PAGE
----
Pseudorandom number generators (PRNGs) use deterministic mathematical algorithms to produce a sequence of numbers with good statistical properties. However, the sequences of numbers produced fail to achieve true randomness. PRNGs usually start with an arithmetic seed value. The algorithm uses this seed to generate an output value and a new seed, which is used to generate the next value, and so on.
The Java API provides a PRNG, the
java.util.Random class. This PRNG is portable and repeatable. Consequently, two instances of the
java.util.Random class that are created using the same seed will generate identical sequences of numbers in all Java implementations. Seed values are often reused on application initialization or after every system reboot. In other cases, the seed is derived from the current time obtained from the system clock. An attacker can learn the value of the seed by performing some reconnaissance on the vulnerable target and can then build a lookup table for estimating future seed values.
java.util.Random class must not be used either for security-critical applications or for protecting sensitive data. Use a more secure random number generator, such as the
Noncompliant Code Example
This noncompliant code example uses the insecure
java.util.Random class. This class produces an identical sequence of numbers for each given seed value; consequently, the sequence of numbers is predictable.
This compliant solution uses the
java.security.SecureRandom class to produce high-quality random numbers:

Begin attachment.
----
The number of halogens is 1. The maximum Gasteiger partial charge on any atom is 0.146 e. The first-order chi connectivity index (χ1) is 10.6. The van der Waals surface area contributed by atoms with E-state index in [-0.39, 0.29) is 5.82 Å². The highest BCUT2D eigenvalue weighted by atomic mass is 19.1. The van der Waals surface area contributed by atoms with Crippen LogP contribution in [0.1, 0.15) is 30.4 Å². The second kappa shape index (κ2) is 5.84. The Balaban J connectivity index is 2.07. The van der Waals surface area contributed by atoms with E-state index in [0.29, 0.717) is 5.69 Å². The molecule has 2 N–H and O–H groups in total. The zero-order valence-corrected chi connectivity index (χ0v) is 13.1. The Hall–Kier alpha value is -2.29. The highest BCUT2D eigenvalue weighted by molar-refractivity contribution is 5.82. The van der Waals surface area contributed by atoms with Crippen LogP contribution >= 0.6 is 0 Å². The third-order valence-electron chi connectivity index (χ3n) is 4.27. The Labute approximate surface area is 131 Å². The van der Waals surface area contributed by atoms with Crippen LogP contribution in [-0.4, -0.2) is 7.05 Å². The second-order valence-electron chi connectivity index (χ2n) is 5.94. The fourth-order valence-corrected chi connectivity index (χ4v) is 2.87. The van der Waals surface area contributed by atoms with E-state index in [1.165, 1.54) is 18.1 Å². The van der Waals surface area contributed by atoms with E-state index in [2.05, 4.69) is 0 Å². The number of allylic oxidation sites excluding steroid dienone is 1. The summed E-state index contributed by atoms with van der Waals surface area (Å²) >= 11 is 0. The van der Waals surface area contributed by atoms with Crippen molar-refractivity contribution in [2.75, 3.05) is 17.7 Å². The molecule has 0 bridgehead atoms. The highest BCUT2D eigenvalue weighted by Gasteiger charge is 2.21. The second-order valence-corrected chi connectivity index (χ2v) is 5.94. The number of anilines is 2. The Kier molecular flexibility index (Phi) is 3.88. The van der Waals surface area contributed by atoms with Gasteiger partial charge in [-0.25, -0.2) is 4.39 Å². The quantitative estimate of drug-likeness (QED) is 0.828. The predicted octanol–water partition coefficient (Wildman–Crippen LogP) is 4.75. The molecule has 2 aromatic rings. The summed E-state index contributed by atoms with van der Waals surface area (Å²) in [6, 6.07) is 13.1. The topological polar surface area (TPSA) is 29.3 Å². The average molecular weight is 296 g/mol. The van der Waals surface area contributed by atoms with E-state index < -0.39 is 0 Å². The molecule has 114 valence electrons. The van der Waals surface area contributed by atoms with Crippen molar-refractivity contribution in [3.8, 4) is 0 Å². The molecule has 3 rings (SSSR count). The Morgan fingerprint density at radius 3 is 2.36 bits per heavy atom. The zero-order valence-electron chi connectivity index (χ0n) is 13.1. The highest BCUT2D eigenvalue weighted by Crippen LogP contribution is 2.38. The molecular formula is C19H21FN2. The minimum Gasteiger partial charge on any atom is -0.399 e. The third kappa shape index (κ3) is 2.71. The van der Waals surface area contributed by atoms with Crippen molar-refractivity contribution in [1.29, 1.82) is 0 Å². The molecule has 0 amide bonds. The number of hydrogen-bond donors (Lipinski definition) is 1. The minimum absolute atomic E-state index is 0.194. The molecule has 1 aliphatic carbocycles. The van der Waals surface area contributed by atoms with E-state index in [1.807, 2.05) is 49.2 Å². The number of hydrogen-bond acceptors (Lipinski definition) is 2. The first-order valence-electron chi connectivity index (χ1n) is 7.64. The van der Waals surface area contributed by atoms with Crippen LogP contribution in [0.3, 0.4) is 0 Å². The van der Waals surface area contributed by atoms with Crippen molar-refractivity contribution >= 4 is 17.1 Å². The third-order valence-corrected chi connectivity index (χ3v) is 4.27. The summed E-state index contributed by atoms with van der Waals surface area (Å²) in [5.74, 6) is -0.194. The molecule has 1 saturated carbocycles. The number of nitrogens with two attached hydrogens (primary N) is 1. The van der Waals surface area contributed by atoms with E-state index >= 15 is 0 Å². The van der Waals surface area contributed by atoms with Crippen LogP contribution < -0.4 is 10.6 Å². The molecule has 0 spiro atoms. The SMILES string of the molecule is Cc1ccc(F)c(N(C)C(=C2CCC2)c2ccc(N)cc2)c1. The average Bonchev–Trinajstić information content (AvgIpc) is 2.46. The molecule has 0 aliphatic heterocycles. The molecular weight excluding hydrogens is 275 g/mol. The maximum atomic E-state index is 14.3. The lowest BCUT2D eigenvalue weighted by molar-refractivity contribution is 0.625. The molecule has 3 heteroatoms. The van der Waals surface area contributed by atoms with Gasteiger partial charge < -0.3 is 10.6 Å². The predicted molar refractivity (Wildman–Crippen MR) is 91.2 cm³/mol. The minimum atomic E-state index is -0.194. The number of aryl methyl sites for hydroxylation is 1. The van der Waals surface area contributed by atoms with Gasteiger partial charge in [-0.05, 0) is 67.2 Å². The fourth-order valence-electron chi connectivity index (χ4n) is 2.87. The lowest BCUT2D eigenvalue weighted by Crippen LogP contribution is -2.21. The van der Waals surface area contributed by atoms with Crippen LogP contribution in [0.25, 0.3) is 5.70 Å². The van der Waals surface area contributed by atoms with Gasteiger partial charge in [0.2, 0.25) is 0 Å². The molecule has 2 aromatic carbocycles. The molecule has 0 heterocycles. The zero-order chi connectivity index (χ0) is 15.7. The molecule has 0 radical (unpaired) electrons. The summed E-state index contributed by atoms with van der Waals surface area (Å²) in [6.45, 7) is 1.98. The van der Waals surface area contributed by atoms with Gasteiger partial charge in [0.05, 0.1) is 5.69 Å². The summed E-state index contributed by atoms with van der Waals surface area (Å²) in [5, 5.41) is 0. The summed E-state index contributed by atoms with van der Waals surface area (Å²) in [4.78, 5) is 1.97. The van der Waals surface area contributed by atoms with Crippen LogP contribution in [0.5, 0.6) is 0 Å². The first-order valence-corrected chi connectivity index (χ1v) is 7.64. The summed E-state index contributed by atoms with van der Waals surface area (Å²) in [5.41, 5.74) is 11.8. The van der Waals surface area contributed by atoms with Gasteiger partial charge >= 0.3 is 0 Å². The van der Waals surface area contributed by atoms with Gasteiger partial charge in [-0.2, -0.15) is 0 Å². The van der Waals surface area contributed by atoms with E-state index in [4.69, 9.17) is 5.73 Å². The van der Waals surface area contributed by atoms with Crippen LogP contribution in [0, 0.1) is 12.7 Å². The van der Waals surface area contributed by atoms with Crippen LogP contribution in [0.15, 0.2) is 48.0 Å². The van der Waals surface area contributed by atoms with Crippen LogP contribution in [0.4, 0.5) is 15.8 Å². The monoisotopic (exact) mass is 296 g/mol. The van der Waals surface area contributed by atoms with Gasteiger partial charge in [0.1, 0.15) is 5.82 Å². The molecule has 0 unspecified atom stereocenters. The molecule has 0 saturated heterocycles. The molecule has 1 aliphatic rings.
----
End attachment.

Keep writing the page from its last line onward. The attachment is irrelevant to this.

Compliant Solution (Java 8)
This compliant solution uses the S
ecureRandom.getInstanceStrong() method, introduced in Java 8, to use a strong RNG algorithm, if one is available.
MSC02-J-EX0: Using the default constructor for
java.util.Random applies a seed value that is "very likely to be distinct from any other invocation of this constructor" [API 2014] and may improve security marginally. As a result, it may be used only for noncritical applications operating on nonsensitive data. Java's default seed uses the system's time in milliseconds. When used, explicit documentation of this exception is required.
For noncritical cases, such as adding some randomness to a game or unit testing, the use of class
Random is acceptable. However, it is worth reiterating that the resulting low-entropy random numbers are insufficiently random to be used for more security-critical applications, such as cryptography.
MSC02-J-EX1: Predictable sequences of pseudorandom numbers are required in some cases, such as when running regression tests of program behavior. Use of the insecure
java.util.Random class is permitted in such cases. However, security-related applications may invoke this exception only for testing purposes; this exception may not be applied in a production context.
Predictable random number sequences can weaken the security of critical applications such as cryptography.
|SECURITY.WSC.SRD||Use 'java.security.SecureRandom' instead of 'java.util.Random' or 'Math.random()'|
CVE-2006-6969 describes a vulnerability that enables attackers to guess session identifiers, bypass authentication requirements, and conduct cross-site request forgery attacks.
CWE-327, Use of a Broken or Risky Cryptographic Algorithm
CWE-330, Use of Insufficiently Random Values
CWE-332, Insufficient Entropy in PRNG
CWE-336, Same Seed in PRNG
CWE-337, Predictable Seed in PRNG